Second, I doubt if the OKW could have put enough men, ammunition, fuel and other supplies on the beaches of England to sustain land operations against the British forces.  The Wehrmacht would have to fight through fortified villages, defeat the organized British military forces, suppress anti-tank weapons, guard against English partisans and guerillas, while operating at the end of longer and longer and more fragile supply lines.  The novels that describe life in England after the Germans have conquered it rarely describe HOW the Germans managed this.
                   
                  All you have to do is look at the German experience in Russia or the Balkans during WWII.  Partisans and guerillas attacking supply lines and depots were a huge problem.
                   
                  I've played enough wargames to believe that a German conquest of England in WWII is very unlikely.  You'd have to make some major assumptions such as a redesigned Luftwaffe capable of sustained operations over England, a powerful navy that could challenge the Royal Navy, and a large invasion and supply fleet.
                   
                  Chris

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                • Mike French
                  Absolutely. That is why I have the Nazis failing in both scenarios; all that the British had to do to win was keep the RAF viable and hold the Channel against
                  Message 8 of 13 , Aug 13, 2007

                    Absolutely. That is why I have the Nazis failing in both scenarios; all that the British had to do to win was keep the RAF viable and hold the Channel against resupply. It then just becomes a question of how much damage the Wehrmacht can do before it is shipped off to Canada and PoW compounds in the New World . I suppose what I was really asking in each case was:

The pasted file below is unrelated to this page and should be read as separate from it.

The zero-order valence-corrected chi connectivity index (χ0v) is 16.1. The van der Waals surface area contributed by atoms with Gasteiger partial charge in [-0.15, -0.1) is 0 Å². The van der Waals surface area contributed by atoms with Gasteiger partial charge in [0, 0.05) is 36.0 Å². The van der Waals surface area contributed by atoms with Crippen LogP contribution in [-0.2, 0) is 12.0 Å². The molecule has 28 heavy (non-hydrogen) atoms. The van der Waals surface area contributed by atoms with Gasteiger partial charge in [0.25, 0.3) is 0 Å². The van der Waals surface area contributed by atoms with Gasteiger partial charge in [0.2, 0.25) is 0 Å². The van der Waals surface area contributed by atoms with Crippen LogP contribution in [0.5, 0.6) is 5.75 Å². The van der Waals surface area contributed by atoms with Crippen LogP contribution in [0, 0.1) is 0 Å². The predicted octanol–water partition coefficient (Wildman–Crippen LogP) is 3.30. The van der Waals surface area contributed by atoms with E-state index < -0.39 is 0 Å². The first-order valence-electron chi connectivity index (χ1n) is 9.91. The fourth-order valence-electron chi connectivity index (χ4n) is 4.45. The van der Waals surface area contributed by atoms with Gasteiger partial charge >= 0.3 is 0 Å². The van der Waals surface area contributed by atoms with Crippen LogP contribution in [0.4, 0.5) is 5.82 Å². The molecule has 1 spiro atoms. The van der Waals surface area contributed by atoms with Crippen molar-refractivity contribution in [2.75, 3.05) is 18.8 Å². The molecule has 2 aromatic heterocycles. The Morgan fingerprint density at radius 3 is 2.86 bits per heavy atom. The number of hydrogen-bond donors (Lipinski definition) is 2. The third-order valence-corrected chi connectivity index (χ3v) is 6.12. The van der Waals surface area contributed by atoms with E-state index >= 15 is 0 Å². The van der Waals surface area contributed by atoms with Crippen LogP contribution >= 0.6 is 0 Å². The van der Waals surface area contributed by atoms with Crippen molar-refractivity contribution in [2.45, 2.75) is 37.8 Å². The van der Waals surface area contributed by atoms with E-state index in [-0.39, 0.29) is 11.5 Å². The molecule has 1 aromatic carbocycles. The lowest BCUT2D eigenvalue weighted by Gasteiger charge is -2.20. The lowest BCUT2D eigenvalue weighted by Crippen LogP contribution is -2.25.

1. What is the effect on America ? Does the fright of seeing plucky little England under the jackboot speed up rearmament, or was that already going as fast as it could?
                    2. What is the effect on the USSR ? Does Stalin think ha,ha the Nazis really are just paper tigers and I can safely continue to shoot all my generals? Or does he think that he had better get some real professionals in and spruce up his army because this Hitler is clearly a maniac and will try anything?
                    3. How about Germany itself? Does a fiasco of this proportion lead to a serious reshuffle, and if so who gets the bullet? Might Hitler be manoeuvred out of power over the Wehrmacht or will that stupid oath keep him in charge? Will the need to replace so much materiel mean that Speer gets a chance to rectify the worst effects of the Nazification of industry and procurement and so have a chance to boost production earlier in the war?
                    4. How about Britain ? Will either of the scenarios (late ignominious failure of a Nazi invasion, or an earlier more successful failure accompanied by French declaration of war) lead Britain to try to sue for peace? On what terms? Or will Churchill simply use some Nazi beastliness to stiffen British and Empire resolve?